With the increasing pace of life and all the demands that work places on us, not to mention the technological advancements that keep us ever more connected, it can be hard to find a work-life balance. With only 24 hours in the day, there are limits to what we can realistically achieve. This does not mean that you are required to only sleep, eat and work during these 24 hours.

In order to improve productivity at work, you also need to ensure that you spend time on things that bring you joy. Be it going to the gym, engaging in a hobby or spending time with loved ones – achieving a level of harmony to balance out work with the rest of your life is critical. But how exactly can you do this? We offer some useful tips.

Some of the tips that you’re about to read are easier to implement than others. However, opting for a holistic approach and trying them out together is the optimal solution. Sure, it will take adjusting to, training yourself and your colleagues and an overall change in habits for some, but the results will be worth it. So, without further ado, here are some of our recommendations. 

Unplug from technology

Technology is ubiquitous – it’s all around us. You may wake up to flashing lights and red dots to signal new notifications received, but this is just plain unhealthy because we train our minds to seek out these notifications in terms of gratification and rewards. It’s not only applicable to social media though. It also applies to emails, Skype messages, messages on other chat systems, missed calls, Viber/WhatsApp messages and so many others.

To halt this bad habit, consider unplugging from technology for a set period of time. Preferably in the evenings and early mornings. Dedicate a specific time during the day to checking your emails and try not to jump or stress out when a new email pops into your inbox. If you start building the habit of informing your contacts that their emails or messages will be responded to within 24-48 hours, you’ll find you’re having a much easier time to focus on the important things. 

Learn the power of “no” 

The power of saying “no” cannot be underestimated, but let’s face it, it’s really difficult for most people to say “no” to their boss or manager outright, just like that. There is, however, a more polite way for you to say no indirectly and this involves getting your manager or boss involved a bit in your work process.

When they ask you to do something and you would ideally like to say no but you don’t feel like you have the courage to do so, ask them to help you to reprioritise your priorities so that you can fit in the task and get it done. When they take a look at what other tasks you’re busy with, they might decide not to ask you to do the task altogether. Alternatively, they’ll help you reprioritise your tasks all while knowing what else you’ve got left to do.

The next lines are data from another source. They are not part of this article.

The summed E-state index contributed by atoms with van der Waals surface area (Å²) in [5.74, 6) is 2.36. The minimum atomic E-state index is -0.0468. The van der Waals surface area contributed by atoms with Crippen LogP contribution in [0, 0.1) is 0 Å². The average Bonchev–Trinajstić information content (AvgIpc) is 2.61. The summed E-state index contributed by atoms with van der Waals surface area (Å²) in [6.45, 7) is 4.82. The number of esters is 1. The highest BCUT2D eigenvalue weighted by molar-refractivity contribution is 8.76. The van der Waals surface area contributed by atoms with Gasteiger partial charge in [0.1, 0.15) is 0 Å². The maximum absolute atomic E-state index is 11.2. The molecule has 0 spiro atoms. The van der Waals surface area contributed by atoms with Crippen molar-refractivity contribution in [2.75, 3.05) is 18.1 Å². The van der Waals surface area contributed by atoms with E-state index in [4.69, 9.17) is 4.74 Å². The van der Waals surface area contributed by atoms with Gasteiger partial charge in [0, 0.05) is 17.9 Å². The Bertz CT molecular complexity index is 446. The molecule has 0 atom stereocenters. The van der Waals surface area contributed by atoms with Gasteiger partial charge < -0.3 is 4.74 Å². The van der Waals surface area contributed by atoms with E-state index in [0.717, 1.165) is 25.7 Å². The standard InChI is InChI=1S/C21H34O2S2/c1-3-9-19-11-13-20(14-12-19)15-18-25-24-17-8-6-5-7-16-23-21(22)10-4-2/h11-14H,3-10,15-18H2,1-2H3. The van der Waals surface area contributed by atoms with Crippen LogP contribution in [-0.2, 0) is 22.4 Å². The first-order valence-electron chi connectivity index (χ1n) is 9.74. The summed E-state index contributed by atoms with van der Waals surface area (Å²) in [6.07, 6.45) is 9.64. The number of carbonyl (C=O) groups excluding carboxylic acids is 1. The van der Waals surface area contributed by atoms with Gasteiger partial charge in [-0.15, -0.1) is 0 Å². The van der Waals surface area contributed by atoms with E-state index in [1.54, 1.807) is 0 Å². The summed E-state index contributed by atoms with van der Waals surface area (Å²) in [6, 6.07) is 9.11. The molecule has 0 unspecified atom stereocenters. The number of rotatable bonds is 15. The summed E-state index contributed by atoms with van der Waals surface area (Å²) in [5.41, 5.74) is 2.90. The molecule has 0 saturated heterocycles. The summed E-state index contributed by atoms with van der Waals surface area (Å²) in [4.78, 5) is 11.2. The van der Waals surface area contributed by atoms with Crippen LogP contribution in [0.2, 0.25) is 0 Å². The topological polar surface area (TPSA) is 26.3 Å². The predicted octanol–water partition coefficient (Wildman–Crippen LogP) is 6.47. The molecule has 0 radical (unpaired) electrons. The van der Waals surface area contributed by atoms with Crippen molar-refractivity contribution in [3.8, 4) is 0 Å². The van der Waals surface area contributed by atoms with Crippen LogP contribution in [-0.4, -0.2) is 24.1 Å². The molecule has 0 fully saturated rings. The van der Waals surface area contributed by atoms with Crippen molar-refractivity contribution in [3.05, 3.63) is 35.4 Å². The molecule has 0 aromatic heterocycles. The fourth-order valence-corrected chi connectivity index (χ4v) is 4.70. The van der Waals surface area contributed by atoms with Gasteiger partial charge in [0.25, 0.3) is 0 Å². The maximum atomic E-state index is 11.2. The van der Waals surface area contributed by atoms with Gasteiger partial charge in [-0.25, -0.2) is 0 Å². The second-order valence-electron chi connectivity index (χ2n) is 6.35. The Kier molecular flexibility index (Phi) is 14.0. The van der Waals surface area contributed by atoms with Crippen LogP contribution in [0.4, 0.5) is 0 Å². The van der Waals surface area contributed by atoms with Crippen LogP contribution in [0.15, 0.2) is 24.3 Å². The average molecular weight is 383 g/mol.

Prioritise tasks

Find time for friends or family outside of work

And speaking of prioritising, it’s not only when your boss asks you to squeeze in one more task in your day to stretch your limits. It’s also about you yourself taking the time out to focus on the most important tasks first. Look at looming deadlines. Determine approximately how long it will take you to get each task done and then prioritise in terms of needs and expectations. Leave the lower hanging fruit for later when you might have more time. 

Set boundaries

This is a strategy which involves “training” your colleagues to expect your daily departure. For example, start by indicating to them that you need to leave work by a certain time and that if they’d like you to take care of anything, they should email you before 3pm.

Do this for a couple of days. Not necessarily in a row, but every other day or so. This will help inculcate new habits for both you and your colleagues as you’ll be able to stick to a pre-set schedule, and they’ll get used to your dedication to sticking to strict timelines and will help both of you achieve more over time.

Set aside time for friends and family

All work and no play makes Jack a dull boy. It’s not only about being dull, however, it’s also about dedicating time to spend with loved ones as they might start feeling ignored and this could cause rifts in relationships. Having healthy relationships with loved ones is one of the most fulfilling things in life and it’s time to set blocks of time to dedicate to them.